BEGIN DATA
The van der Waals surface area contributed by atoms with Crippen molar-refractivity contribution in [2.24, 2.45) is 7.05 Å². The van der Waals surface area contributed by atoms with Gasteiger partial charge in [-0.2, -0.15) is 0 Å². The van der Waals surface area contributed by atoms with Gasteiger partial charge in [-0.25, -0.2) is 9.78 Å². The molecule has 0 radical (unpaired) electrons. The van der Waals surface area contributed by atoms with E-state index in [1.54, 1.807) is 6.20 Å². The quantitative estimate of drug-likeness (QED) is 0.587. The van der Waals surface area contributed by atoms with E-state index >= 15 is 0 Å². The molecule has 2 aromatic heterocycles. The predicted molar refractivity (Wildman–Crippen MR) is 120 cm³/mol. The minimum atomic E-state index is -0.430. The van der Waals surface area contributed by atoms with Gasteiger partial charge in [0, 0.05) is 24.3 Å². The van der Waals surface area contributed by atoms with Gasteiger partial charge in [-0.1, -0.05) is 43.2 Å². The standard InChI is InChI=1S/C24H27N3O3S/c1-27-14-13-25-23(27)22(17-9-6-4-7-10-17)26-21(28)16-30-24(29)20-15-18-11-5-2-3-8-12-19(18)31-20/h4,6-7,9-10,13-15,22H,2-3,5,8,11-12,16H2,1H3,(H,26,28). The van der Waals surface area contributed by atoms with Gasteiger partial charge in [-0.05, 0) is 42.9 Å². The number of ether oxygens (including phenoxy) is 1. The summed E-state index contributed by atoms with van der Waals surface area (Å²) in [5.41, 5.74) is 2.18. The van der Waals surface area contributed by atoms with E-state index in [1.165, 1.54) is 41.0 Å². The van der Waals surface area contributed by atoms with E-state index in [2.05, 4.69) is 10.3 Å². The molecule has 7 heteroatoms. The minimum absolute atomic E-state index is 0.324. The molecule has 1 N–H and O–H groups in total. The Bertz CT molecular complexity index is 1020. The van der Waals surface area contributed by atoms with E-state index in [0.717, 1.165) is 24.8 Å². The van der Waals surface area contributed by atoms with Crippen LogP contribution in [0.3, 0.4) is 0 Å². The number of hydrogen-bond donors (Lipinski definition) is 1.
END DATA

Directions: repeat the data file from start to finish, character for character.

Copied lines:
The van der Waals surface area contributed by atoms with Crippen molar-refractivity contribution in [2.24, 2.45) is 7.05 Å². The van der Waals surface area contributed by atoms with Gasteiger partial charge in [-0.2, -0.15) is 0 Å². The van der Waals surface area contributed by atoms with Gasteiger partial charge in [-0.25, -0.2) is 9.78 Å². The molecule has 0 radical (unpaired) electrons. The van der Waals surface area contributed by atoms with E-state index in [1.54, 1.807) is 6.20 Å². The quantitative estimate of drug-likeness (QED) is 0.587. The van der Waals surface area contributed by atoms with E-state index >= 15 is 0 Å². The molecule has 2 aromatic heterocycles. The predicted molar refractivity (Wildman–Crippen MR) is 120 cm³/mol. The minimum atomic E-state index is -0.430. The van der Waals surface area contributed by atoms with Gasteiger partial charge in [0, 0.05) is 24.3 Å². The van der Waals surface area contributed by atoms with Gasteiger partial charge in [-0.1, -0.05) is 43.2 Å². The standard InChI is InChI=1S/C24H27N3O3S/c1-27-14-13-25-23(27)22(17-9-6-4-7-10-17)26-21(28)16-30-24(29)20-15-18-11-5-2-3-8-12-19(18)31-20/h4,6-7,9-10,13-15,22H,2-3,5,8,11-12,16H2,1H3,(H,26,28). The van der Waals surface area contributed by atoms with Gasteiger partial charge in [-0.05, 0) is 42.9 Å². The number of ether oxygens (including phenoxy) is 1. The summed E-state index contributed by atoms with van der Waals surface area (Å²) in [5.41, 5.74) is 2.18. The van der Waals surface area contributed by atoms with E-state index in [1.165, 1.54) is 41.0 Å². The van der Waals surface area contributed by atoms with E-state index in [2.05, 4.69) is 10.3 Å². The molecule has 7 heteroatoms. The minimum absolute atomic E-state index is 0.324. The molecule has 1 N–H and O–H groups in total. The Bertz CT molecular complexity index is 1020. The van der Waals surface area contributed by atoms with E-state index in [0.717, 1.165) is 24.8 Å². The van der Waals surface area contributed by atoms with Crippen LogP contribution in [0.3, 0.4) is 0 Å². The number of hydrogen-bond donors (Lipinski definition) is 1.